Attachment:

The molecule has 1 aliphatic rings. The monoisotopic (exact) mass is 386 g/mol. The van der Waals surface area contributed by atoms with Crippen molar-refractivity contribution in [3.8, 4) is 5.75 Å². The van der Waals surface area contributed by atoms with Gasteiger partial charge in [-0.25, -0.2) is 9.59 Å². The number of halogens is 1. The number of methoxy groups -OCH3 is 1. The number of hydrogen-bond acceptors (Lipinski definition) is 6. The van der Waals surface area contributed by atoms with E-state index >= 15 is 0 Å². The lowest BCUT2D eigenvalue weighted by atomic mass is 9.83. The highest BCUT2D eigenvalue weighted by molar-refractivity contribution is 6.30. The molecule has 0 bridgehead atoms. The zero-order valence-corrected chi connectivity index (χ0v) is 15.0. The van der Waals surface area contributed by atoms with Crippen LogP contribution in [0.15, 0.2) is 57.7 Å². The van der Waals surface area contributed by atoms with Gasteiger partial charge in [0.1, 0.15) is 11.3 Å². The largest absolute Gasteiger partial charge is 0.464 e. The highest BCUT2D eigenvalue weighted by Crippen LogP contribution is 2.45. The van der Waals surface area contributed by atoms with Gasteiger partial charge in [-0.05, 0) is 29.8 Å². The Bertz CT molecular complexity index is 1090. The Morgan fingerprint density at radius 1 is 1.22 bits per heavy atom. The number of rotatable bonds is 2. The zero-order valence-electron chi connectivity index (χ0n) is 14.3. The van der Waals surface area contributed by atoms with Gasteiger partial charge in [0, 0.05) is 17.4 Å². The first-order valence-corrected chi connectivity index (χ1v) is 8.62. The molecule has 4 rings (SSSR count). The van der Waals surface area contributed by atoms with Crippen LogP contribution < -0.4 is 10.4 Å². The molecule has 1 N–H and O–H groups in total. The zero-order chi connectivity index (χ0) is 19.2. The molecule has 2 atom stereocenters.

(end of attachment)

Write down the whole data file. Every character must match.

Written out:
The molecule has 1 aliphatic rings. The monoisotopic (exact) mass is 386 g/mol. The van der Waals surface area contributed by atoms with Crippen molar-refractivity contribution in [3.8, 4) is 5.75 Å². The van der Waals surface area contributed by atoms with Gasteiger partial charge in [-0.25, -0.2) is 9.59 Å². The number of halogens is 1. The number of methoxy groups -OCH3 is 1. The number of hydrogen-bond acceptors (Lipinski definition) is 6. The van der Waals surface area contributed by atoms with E-state index >= 15 is 0 Å². The lowest BCUT2D eigenvalue weighted by atomic mass is 9.83. The highest BCUT2D eigenvalue weighted by molar-refractivity contribution is 6.30. The molecule has 0 bridgehead atoms. The zero-order valence-corrected chi connectivity index (χ0v) is 15.0. The van der Waals surface area contributed by atoms with Crippen LogP contribution in [0.15, 0.2) is 57.7 Å². The van der Waals surface area contributed by atoms with Gasteiger partial charge in [0.1, 0.15) is 11.3 Å². The largest absolute Gasteiger partial charge is 0.464 e. The highest BCUT2D eigenvalue weighted by Crippen LogP contribution is 2.45. The van der Waals surface area contributed by atoms with Gasteiger partial charge in [-0.05, 0) is 29.8 Å². The Bertz CT molecular complexity index is 1090. The Morgan fingerprint density at radius 1 is 1.22 bits per heavy atom. The number of rotatable bonds is 2. The zero-order valence-electron chi connectivity index (χ0n) is 14.3. The van der Waals surface area contributed by atoms with Gasteiger partial charge in [0, 0.05) is 17.4 Å². The first-order valence-corrected chi connectivity index (χ1v) is 8.62. The molecule has 4 rings (SSSR count). The van der Waals surface area contributed by atoms with Crippen LogP contribution < -0.4 is 10.4 Å². The molecule has 1 N–H and O–H groups in total. The zero-order chi connectivity index (χ0) is 19.2. The molecule has 2 atom stereocenters.